SMART working

Here’s an acronym I love: SMART. Specific, Measurable, Achievable, Realistic, Time-bound

Specific: The basics of marketing mean that you know what, when, how, why, and where you’re looking for customers.

Measurable: can you measure this specificity? The best, most successful people I’ve seen are able to tie their successes back to ROI of some sort. The definition of ROI is hinged on specifics – what’s the story you’re trying to tell, and how does that matter to your bottom line?

Achievable & Realistic: these two are connected, but not quite the same. Achievable is an aspiration model – are you a Babe Ruth? Realistically, are you a AA pitcher?

Time-bound: I find this often in client work – a project should have time limits and you’re only protecting (and protected by) making sure a project has time limits.

Product development: when a little says a lot

I worked for TypePad as a community manager for years, so admittedly, I’m a bit of a feature geek just from knowing the platform inside out.  It’s difficult it is to make a user-facing feature happen, especially one that doesn’t seem to be a big deal compared to heavy-lifting-type requirements. Maybe something that everyone else sees as a “little fix” gets pushed aside for a while. As amazing as I’m sure the Google reCaptcha feature is for sharing posts/fighting spam, I’m actually most delighted to see a different feature poke its head up.

A product announcement, with a clearly-written call-to-action message, that links customers straight to the details of the feature on a blog post on Everything TypePad.

Compose New Post - Ginevra Kirkland | TypePad

Probably five people will know why this is awesome, and I love y’all so much. (Nyan!)

Continue reading “Product development: when a little says a lot”

Advice is worth what you pay for it: Quora

I got all on my high horse on Quora. My answer is below, but there’s a ton of interesting conversation going on in the Quora thread in general from very cool folks like Gina Bianchini, Rachel Sklar, and others.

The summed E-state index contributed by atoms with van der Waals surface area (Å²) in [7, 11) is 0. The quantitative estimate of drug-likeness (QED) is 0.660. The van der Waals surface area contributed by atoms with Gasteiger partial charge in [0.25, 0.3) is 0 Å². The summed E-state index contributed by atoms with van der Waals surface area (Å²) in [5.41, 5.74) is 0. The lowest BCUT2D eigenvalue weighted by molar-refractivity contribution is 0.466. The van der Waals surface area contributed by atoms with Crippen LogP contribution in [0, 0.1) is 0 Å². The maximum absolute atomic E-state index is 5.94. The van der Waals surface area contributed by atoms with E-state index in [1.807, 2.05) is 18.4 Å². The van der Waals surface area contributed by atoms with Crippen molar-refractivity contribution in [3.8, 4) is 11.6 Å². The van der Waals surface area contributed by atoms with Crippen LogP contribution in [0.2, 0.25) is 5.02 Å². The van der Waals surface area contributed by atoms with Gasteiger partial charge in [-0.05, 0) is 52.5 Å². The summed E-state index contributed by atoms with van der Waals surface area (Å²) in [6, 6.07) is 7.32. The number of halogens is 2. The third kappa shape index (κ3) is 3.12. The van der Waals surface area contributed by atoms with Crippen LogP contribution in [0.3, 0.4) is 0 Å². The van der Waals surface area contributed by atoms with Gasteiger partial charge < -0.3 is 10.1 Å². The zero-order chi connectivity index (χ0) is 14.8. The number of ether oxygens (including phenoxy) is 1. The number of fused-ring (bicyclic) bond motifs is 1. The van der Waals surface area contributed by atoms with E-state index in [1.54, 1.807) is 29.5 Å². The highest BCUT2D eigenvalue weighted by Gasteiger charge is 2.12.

What advice would seasoned women in tech give to younger girls deciding to make a tech career for themselves?

Don’t get sucked into the notion that you’ve got to be a bitch to be successful. The more you can do to dispel the notion that we’re all out to get each other, the better off we all are.

Do good work, and stand behind it. Remember that it’s work. Not playtime. Or you wouldn’t be getting paid.

Take criticism with your head up, and take responsibility for what you know you should do.

Don’t accept a single professional moment that compromises you, your integrity, or your safety.

Family first. This goes for your colleagues, clients, and customers, too. (Be kind, rewind, etc.)

Read everything you can get your hands on, especially things that you disagree with, and figure out what you truly think about the world. Always be learning.

Talk to other women. You may find out more by listening to them.

Be true to yourself. Write it down if you’re not sure who that is today.

Volunteer. Nothing for shaking you out of a navel-gazing slump like doing something for someone else out of the goodness of your own heart.

Advice is worth what you pay for it.